October 3, 2016: Derek Falvey hired as Executive VP and Chief Baseball Officer

The Twins looked outside the organization for a new perspective on how to run a baseball team. This is the date that really put the Twins on the path that led them to where they are today.

November 3, 2016: Thad Levine hired as GM

Another fresh face to the organization, Levine was hired as Falvey’s running mate out of the Texas Rangers organization

November 30, 2016: Jason Castro signed as a free agent +12 HR

Jason Castro was the first big signing of the new era, signaling a focus on sabermetrics within the Twins organization for the first time. He was signed largely because of his great advanced-statistic pitch-framing numbers. Although he has struggled at the plate for much of his Twins tenure, he has had a bit of a renaissance this year.

December 2, 2016: James Rowson hired as hitting coach

James Rowson was hired out of the Yankees organization to replace Tom Brunansky, who did not improve the team’s hitting numbers over his few years. Ex-Twin player Brunansky was also a remaining artifact of the Ryan-Smith Twins, who often hired people “known by the organization”. Rowson was also the first big hire for Falvey-Levine, as they had inherited a manager and pitching coach. His effect on the Twins has been very noticeable, and hopefully he’ll be around for awhile.

October 25, 2018: Rocco Baldelli hired as manager

After a surprising playoff run in 2017 that saved Paul Molitor his job, the Twins flopped in 2018 and gave the front office the opportunity to put someone in charge who would share their ideas. Enter Rocco Baldelli, who embraces sabermetrics and is the furthest thing from a stubborn “good ol’ days” baseball guy.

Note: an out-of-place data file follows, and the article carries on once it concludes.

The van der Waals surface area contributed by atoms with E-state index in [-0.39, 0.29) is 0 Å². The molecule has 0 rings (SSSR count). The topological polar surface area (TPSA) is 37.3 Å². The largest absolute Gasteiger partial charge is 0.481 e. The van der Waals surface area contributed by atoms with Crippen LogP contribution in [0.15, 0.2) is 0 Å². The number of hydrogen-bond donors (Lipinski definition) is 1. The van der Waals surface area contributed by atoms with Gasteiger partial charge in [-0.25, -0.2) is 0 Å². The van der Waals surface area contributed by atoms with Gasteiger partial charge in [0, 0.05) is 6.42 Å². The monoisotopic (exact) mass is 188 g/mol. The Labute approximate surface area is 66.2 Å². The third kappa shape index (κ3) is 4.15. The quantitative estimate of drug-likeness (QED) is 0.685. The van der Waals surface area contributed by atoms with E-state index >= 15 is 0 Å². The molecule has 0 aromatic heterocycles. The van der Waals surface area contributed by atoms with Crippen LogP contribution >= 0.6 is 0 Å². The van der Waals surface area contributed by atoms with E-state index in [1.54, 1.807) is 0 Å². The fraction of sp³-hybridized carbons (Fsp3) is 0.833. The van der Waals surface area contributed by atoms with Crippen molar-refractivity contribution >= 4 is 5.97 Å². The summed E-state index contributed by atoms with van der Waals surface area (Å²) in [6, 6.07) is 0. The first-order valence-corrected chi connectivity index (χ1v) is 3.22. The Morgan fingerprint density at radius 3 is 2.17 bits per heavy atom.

November 26, 2018: C.J. Cron claimed off waivers from Tampa Bay +24 HR

After a career season in which he hit 30 home runs, the Rays puzzlingly dropped Cron to the waiver wire. The Twins were quick to scoop him up, and his success last year has carried over to this year. While he has struggled with a nagging injury, he has been great when healthy.

December 6, 2018: Jonathan Schoop signed as a free agent +22 HR

Jonathan Schoop was signed to fill Brian Dozier’s shoes, and he has done a passable job. Overall, he has been an above-average (105 OPS+, 100 is average) batter and an excellent fielder. He is not the most popular Twin, due to his extreme streakiness and propensity for padding his batting stats in blowouts (as well as the existence of Luis Arraez), but his quick turns and cannon arm have produced many double (and a couple triple) plays.

January 2, 2019: Nelson Cruz signed as a free agent +37 HR

Probably the best free agent signing in Twins history, Nelson Cruz has been the best hitter in an excellent Twins lineup. Signed at an affordable price because of his advanced age, Cruz has not slowed down. His signing after Schoop and Cron signaled a commitment to the long ball for the 2019 Twins, and it has definitely paid off. In addition to his big bat, Cruz has also provided excellent leadership for the young Twins.

February 25, 2019: Marwin Gonzalez signed as a free agent +15 HR

The last piece of the puzzle, Gonzalez signed during spring training. While he struggled out of the gate, Gonzalez has been excellent for the better part of the season. His outstanding versatility has also been a huge help to the Twins as they have struggled with injuries all season. Furthermore, the former World Series champion is always cool under pressure and provides some more experience and leadership to add to Cruz’s.

Overall, the Bomba Squad has been an astounding 12 years in the making, and it has definitely been worth the wait. It’s interesting to see how Smith and Ryan gathered some parts, shiny or not, and the Falvey-Levine partnership has added to them and assembled a rocket ship. While a possible juiced ball has obviously played a part this year, every team has played with it and the Twins were the ones to rise to the top. I think that James Rowson’s effect can’t be emphasized enough, as well as the organizational focus that Falvey and Levine have instilled from bottom to top.


Which administration was more important in assembling the Bomba Squad?